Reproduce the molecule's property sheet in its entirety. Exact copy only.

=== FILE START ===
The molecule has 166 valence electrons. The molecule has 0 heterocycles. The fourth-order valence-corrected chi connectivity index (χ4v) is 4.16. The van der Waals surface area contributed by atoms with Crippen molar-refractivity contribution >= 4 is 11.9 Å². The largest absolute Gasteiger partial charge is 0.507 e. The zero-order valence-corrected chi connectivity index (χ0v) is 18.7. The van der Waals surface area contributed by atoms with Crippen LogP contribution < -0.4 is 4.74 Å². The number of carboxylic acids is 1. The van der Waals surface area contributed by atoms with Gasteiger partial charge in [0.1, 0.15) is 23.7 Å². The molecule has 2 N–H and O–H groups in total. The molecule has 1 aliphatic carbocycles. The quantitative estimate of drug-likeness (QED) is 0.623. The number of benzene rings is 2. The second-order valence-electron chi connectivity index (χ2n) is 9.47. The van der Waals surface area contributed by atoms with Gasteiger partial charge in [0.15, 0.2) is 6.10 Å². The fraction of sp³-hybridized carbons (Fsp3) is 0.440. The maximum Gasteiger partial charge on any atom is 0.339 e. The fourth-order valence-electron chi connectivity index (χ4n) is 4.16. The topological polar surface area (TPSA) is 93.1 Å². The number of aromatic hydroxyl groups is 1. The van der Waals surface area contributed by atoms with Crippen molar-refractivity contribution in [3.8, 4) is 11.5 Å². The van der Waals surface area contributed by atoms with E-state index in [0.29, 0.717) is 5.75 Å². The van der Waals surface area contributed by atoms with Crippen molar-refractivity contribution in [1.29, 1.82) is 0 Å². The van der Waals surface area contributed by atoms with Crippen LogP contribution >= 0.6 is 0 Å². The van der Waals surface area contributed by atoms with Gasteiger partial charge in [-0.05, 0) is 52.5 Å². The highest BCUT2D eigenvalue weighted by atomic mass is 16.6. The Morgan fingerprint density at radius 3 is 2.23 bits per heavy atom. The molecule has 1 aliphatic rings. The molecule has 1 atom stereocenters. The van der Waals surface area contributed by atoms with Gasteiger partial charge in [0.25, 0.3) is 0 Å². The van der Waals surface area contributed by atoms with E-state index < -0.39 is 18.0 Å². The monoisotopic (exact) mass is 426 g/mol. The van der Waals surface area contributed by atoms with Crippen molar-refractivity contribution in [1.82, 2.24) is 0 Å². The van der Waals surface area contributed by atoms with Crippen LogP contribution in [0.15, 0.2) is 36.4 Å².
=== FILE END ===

The molecule has 166 valence electrons. The molecule has 0 heterocycles. The fourth-order valence-corrected chi connectivity index (χ4v) is 4.16. The van der Waals surface area contributed by atoms with Crippen molar-refractivity contribution >= 4 is 11.9 Å². The largest absolute Gasteiger partial charge is 0.507 e. The zero-order valence-corrected chi connectivity index (χ0v) is 18.7. The van der Waals surface area contributed by atoms with Crippen LogP contribution < -0.4 is 4.74 Å². The number of carboxylic acids is 1. The van der Waals surface area contributed by atoms with Gasteiger partial charge in [0.1, 0.15) is 23.7 Å². The molecule has 2 N–H and O–H groups in total. The molecule has 1 aliphatic carbocycles. The quantitative estimate of drug-likeness (QED) is 0.623. The number of benzene rings is 2. The second-order valence-electron chi connectivity index (χ2n) is 9.47. The van der Waals surface area contributed by atoms with Gasteiger partial charge in [0.15, 0.2) is 6.10 Å². The fraction of sp³-hybridized carbons (Fsp3) is 0.440. The maximum Gasteiger partial charge on any atom is 0.339 e. The fourth-order valence-electron chi connectivity index (χ4n) is 4.16. The topological polar surface area (TPSA) is 93.1 Å². The number of aromatic hydroxyl groups is 1. The van der Waals surface area contributed by atoms with Crippen molar-refractivity contribution in [3.8, 4) is 11.5 Å². The van der Waals surface area contributed by atoms with E-state index in [0.29, 0.717) is 5.75 Å². The van der Waals surface area contributed by atoms with Crippen molar-refractivity contribution in [1.29, 1.82) is 0 Å². The van der Waals surface area contributed by atoms with Crippen LogP contribution >= 0.6 is 0 Å². The van der Waals surface area contributed by atoms with Gasteiger partial charge in [-0.05, 0) is 52.5 Å². The highest BCUT2D eigenvalue weighted by atomic mass is 16.6. The Morgan fingerprint density at radius 3 is 2.23 bits per heavy atom. The molecule has 1 aliphatic rings. The molecule has 1 atom stereocenters. The van der Waals surface area contributed by atoms with Gasteiger partial charge in [0.25, 0.3) is 0 Å². The van der Waals surface area contributed by atoms with E-state index < -0.39 is 18.0 Å². The monoisotopic (exact) mass is 426 g/mol. The van der Waals surface area contributed by atoms with Crippen molar-refractivity contribution in [1.82, 2.24) is 0 Å². The van der Waals surface area contributed by atoms with Crippen LogP contribution in [0.15, 0.2) is 36.4 Å².